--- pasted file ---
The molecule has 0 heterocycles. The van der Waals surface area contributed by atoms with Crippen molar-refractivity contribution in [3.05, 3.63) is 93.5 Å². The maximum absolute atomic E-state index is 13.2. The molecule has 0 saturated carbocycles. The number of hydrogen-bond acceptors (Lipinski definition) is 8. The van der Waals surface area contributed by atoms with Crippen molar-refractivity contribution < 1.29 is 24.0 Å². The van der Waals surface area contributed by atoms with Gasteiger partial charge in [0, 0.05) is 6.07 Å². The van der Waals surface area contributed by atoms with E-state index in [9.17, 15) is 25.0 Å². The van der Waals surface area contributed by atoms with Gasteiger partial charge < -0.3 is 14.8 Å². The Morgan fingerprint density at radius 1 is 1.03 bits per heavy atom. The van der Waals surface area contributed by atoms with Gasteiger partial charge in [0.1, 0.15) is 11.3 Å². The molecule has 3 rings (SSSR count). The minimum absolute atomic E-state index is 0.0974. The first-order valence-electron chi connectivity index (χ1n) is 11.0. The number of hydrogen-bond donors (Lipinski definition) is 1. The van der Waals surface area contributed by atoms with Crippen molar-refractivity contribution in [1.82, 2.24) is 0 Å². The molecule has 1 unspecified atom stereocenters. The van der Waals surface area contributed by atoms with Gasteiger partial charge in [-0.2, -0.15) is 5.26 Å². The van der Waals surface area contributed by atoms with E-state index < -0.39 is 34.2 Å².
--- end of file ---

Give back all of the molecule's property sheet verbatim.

The molecule has 0 heterocycles. The van der Waals surface area contributed by atoms with Crippen molar-refractivity contribution in [3.05, 3.63) is 93.5 Å². The maximum absolute atomic E-state index is 13.2. The molecule has 0 saturated carbocycles. The number of hydrogen-bond acceptors (Lipinski definition) is 8. The van der Waals surface area contributed by atoms with Crippen molar-refractivity contribution < 1.29 is 24.0 Å². The van der Waals surface area contributed by atoms with Gasteiger partial charge in [0, 0.05) is 6.07 Å². The van der Waals surface area contributed by atoms with E-state index in [9.17, 15) is 25.0 Å². The van der Waals surface area contributed by atoms with Gasteiger partial charge < -0.3 is 14.8 Å². The Morgan fingerprint density at radius 1 is 1.03 bits per heavy atom. The van der Waals surface area contributed by atoms with Gasteiger partial charge in [0.1, 0.15) is 11.3 Å². The molecule has 3 rings (SSSR count). The minimum absolute atomic E-state index is 0.0974. The first-order valence-electron chi connectivity index (χ1n) is 11.0. The number of hydrogen-bond donors (Lipinski definition) is 1. The van der Waals surface area contributed by atoms with Crippen molar-refractivity contribution in [1.82, 2.24) is 0 Å². The molecule has 1 unspecified atom stereocenters. The van der Waals surface area contributed by atoms with Gasteiger partial charge in [-0.2, -0.15) is 5.26 Å². The van der Waals surface area contributed by atoms with E-state index < -0.39 is 34.2 Å².